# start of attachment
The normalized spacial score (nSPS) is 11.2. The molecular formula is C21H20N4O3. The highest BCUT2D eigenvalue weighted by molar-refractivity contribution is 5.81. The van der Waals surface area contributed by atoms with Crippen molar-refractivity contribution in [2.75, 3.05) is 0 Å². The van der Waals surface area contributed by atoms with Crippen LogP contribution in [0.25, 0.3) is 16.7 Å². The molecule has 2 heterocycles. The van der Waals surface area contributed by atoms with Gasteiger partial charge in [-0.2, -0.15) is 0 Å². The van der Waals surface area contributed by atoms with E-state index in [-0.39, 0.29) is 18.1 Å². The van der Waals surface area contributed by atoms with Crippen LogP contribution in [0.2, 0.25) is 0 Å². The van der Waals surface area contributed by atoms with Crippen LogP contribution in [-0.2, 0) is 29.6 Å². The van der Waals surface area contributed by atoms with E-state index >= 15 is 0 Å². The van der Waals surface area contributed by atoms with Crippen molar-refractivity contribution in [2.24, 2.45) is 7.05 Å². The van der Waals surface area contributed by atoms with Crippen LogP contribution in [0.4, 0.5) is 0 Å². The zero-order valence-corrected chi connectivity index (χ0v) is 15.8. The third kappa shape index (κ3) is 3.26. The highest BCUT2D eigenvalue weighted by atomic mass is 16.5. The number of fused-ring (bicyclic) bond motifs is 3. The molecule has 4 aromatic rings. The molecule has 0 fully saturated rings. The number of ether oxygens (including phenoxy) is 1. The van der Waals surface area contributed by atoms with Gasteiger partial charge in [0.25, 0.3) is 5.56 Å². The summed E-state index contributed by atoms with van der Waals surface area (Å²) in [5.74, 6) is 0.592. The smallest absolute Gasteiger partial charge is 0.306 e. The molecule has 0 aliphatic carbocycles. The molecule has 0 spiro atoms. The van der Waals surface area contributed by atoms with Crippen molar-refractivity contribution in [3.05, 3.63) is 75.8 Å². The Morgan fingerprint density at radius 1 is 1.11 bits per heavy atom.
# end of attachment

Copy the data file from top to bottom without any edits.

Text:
The normalized spacial score (nSPS) is 11.2. The molecular formula is C21H20N4O3. The highest BCUT2D eigenvalue weighted by molar-refractivity contribution is 5.81. The van der Waals surface area contributed by atoms with Crippen molar-refractivity contribution in [2.75, 3.05) is 0 Å². The van der Waals surface area contributed by atoms with Crippen LogP contribution in [0.25, 0.3) is 16.7 Å². The molecule has 2 heterocycles. The van der Waals surface area contributed by atoms with Gasteiger partial charge in [-0.2, -0.15) is 0 Å². The van der Waals surface area contributed by atoms with E-state index in [-0.39, 0.29) is 18.1 Å². The van der Waals surface area contributed by atoms with Crippen LogP contribution in [0.2, 0.25) is 0 Å². The van der Waals surface area contributed by atoms with Crippen LogP contribution in [-0.2, 0) is 29.6 Å². The van der Waals surface area contributed by atoms with E-state index >= 15 is 0 Å². The van der Waals surface area contributed by atoms with Crippen molar-refractivity contribution in [2.24, 2.45) is 7.05 Å². The van der Waals surface area contributed by atoms with Crippen LogP contribution in [0.4, 0.5) is 0 Å². The zero-order valence-corrected chi connectivity index (χ0v) is 15.8. The third kappa shape index (κ3) is 3.26. The highest BCUT2D eigenvalue weighted by atomic mass is 16.5. The number of fused-ring (bicyclic) bond motifs is 3. The molecule has 4 aromatic rings. The molecule has 0 fully saturated rings. The number of ether oxygens (including phenoxy) is 1. The van der Waals surface area contributed by atoms with Gasteiger partial charge in [0.25, 0.3) is 5.56 Å². The summed E-state index contributed by atoms with van der Waals surface area (Å²) in [5.74, 6) is 0.592. The smallest absolute Gasteiger partial charge is 0.306 e. The molecule has 0 aliphatic carbocycles. The molecule has 0 spiro atoms. The van der Waals surface area contributed by atoms with Crippen molar-refractivity contribution in [3.05, 3.63) is 75.8 Å². The Morgan fingerprint density at radius 1 is 1.11 bits per heavy atom.